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In re Marriage of Nielsen

July 11, 2003

IN RE MARRIAGE OF SUSAN NIELSEN, F/K/A SUSAN MOLLER-NIELSEN, F/K/A SUSAN MAGRINI, PETITIONER-APPELLEE, AND MARK LOUIS MAGRINI, RESPONDENT-APPELLANT.


Appeal from the Circuit Court of Du Page County. No. 86-MR-238 Honorable Brian R. McKillip and Hollis L. Webster, Judges, Presiding.

The opinion of the court was delivered by: Justice Gilleran Johnson

PUBLISHED

The respondent, Mark Magrini, appeals from the November 3, 2000, and April 30, 2002, orders of the circuit court of Du Page County, awarding the petitioner, Susan Nielsen, a portion of his military disability benefits. We affirm in part and reverse in part and remand the cause for additional proceedings.

The facts relevant to the disposition of this case are as follows. The parties' judgment for dissolution of marriage was entered on April 1, 1985, in Clarion County, Pennsylvania. On May 8, 1986, the judgment for dissolution of marriage was enrolled in the circuit court of Du Page County. The judgment for dissolution of marriage incorporated a marital settlement agreement dated August 6, 1984. The parties could not reach an agreement concerning Mark's military pension at that time, however, and expressly reserved that issue for a future determination by the trial court.

On November 25, 1987, the parties subsequently entered into an agreed order concerning Mark's military pension. The November 25, 1987, agreement provided as follows:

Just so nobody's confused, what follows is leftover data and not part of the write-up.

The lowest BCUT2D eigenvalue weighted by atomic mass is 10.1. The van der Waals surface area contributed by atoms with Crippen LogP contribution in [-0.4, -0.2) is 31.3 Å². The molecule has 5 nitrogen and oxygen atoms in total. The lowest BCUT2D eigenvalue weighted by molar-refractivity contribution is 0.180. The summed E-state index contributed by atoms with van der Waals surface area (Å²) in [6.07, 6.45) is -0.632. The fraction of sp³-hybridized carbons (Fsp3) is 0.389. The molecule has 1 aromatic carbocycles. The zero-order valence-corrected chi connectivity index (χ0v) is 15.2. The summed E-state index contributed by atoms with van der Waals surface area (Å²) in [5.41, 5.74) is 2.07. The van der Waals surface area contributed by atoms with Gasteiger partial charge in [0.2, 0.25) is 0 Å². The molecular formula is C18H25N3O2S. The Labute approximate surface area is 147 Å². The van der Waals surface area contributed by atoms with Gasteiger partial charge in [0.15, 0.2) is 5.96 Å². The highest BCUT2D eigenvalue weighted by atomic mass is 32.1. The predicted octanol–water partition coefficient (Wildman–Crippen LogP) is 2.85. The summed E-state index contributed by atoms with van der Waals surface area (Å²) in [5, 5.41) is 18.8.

"The military pension of Mark Louis Magrini shall be distributed 25% to Susan Moller-Nielsen, 75% to Mark Louis Magrini to be paid if and when said pension is received. Said 25% shall be paid directly to Susan Moller-Nielsen pursuant to the provisions of 71 U.S.C. 10, Section 1408 and shall be 25% of the gross retired or retainer pay due Mark Louis Magrini ***, Susan Moller-Nielsen to include in her income and pay all taxes on any sums received."

Section 1408 of chapter 71 of Title 10 of the United States Code, otherwise known as the Uniformed Services Former Spouses' Protection Act (USFSPA) (10 U.S.C. §1408 (2000)), authorizes state courts to treat as community property a party's "disposable retired or retainer pay." Disposable retired or retainer pay is defined by the USFSPA as the total monthly retired pay to which a member is entitled minus certain deductions. 10 U.S.C. §1408(a)(4) (2000). Among the amounts required to be deducted from the total pay are those amounts which are waived by the retiree in order to receive veterans' disability benefits under chapter 11 of Title 38 or chapter 61 of Title 10 of the United States Code. 10 U.S.C. §§1408(a)(4)(B), (a)(4)(C) (2000). Additionally, the USFSPA creates a payment mechanism under which the federal government will make direct payments to the nonmilitary former spouse who presents, to the Secretary of the relevant military service, a state court order granting her a portion of the military spouse's disposable retired or retainer pay. 10 U.S.C. §1408(e)(1) (2000).

On May 1, 1993, Mark retired from the military, after 20 years of service, at the rank of Major. Mark would have been eligible to receive retired or retainer pay in the amount of $2,185 per month. However, at the time of Mark's retirement, the Veteran's Administration (VA) reviewed his medical records and determined that he was 10% disabled. This determination was based on Mark suffering migraine headaches and having high blood pressure and back and knee problems. As such, Mark elected to receive monthly disability benefits under Title 38, which reduced his monthly retired or retainer pay by 10%, or to $1,966.50 per month. *fn1 Pursuant to the parties' settlement agreement and in accordance with the USFSPA, Susan started receiving her monthly payments. The payments reflected 25% of Mark's disposable retired or retainer pay of $1,966.50.